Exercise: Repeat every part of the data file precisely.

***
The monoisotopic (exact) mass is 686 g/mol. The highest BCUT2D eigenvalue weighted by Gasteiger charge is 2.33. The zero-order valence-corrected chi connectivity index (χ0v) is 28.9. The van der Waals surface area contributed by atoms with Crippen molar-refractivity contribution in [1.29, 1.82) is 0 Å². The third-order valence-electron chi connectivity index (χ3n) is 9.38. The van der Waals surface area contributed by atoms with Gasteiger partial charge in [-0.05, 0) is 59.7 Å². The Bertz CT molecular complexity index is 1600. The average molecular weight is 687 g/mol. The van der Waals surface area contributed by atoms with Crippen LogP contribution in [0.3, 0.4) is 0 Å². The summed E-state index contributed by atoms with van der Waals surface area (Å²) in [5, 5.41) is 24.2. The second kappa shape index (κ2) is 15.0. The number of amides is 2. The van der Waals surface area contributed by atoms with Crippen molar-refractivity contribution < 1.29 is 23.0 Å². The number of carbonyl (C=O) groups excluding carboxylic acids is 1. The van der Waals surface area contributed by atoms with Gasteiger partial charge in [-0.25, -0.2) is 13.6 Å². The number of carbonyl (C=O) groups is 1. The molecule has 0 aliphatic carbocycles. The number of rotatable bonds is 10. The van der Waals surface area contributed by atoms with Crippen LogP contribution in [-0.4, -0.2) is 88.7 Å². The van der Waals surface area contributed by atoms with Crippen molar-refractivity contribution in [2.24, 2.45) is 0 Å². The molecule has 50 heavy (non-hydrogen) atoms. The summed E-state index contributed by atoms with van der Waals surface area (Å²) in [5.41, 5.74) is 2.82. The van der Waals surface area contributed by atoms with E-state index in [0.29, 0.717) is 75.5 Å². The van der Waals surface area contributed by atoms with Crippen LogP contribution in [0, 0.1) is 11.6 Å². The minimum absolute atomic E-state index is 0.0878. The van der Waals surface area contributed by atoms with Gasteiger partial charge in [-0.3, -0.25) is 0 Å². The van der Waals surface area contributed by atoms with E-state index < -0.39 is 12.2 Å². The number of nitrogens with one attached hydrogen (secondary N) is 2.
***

The monoisotopic (exact) mass is 686 g/mol. The highest BCUT2D eigenvalue weighted by Gasteiger charge is 2.33. The zero-order valence-corrected chi connectivity index (χ0v) is 28.9. The van der Waals surface area contributed by atoms with Crippen molar-refractivity contribution in [1.29, 1.82) is 0 Å². The third-order valence-electron chi connectivity index (χ3n) is 9.38. The van der Waals surface area contributed by atoms with Gasteiger partial charge in [-0.05, 0) is 59.7 Å². The Bertz CT molecular complexity index is 1600. The average molecular weight is 687 g/mol. The van der Waals surface area contributed by atoms with Crippen LogP contribution in [0.3, 0.4) is 0 Å². The summed E-state index contributed by atoms with van der Waals surface area (Å²) in [5, 5.41) is 24.2. The second kappa shape index (κ2) is 15.0. The number of amides is 2. The van der Waals surface area contributed by atoms with Crippen molar-refractivity contribution < 1.29 is 23.0 Å². The number of carbonyl (C=O) groups excluding carboxylic acids is 1. The van der Waals surface area contributed by atoms with Gasteiger partial charge in [-0.25, -0.2) is 13.6 Å². The number of carbonyl (C=O) groups is 1. The molecule has 0 aliphatic carbocycles. The number of rotatable bonds is 10. The van der Waals surface area contributed by atoms with Crippen LogP contribution in [-0.4, -0.2) is 88.7 Å². The van der Waals surface area contributed by atoms with Crippen molar-refractivity contribution in [2.24, 2.45) is 0 Å². The molecule has 50 heavy (non-hydrogen) atoms. The summed E-state index contributed by atoms with van der Waals surface area (Å²) in [5.41, 5.74) is 2.82. The van der Waals surface area contributed by atoms with E-state index in [0.29, 0.717) is 75.5 Å². The van der Waals surface area contributed by atoms with Crippen LogP contribution in [0, 0.1) is 11.6 Å². The minimum absolute atomic E-state index is 0.0878. The van der Waals surface area contributed by atoms with Gasteiger partial charge in [-0.3, -0.25) is 0 Å². The van der Waals surface area contributed by atoms with E-state index < -0.39 is 12.2 Å². The number of nitrogens with one attached hydrogen (secondary N) is 2.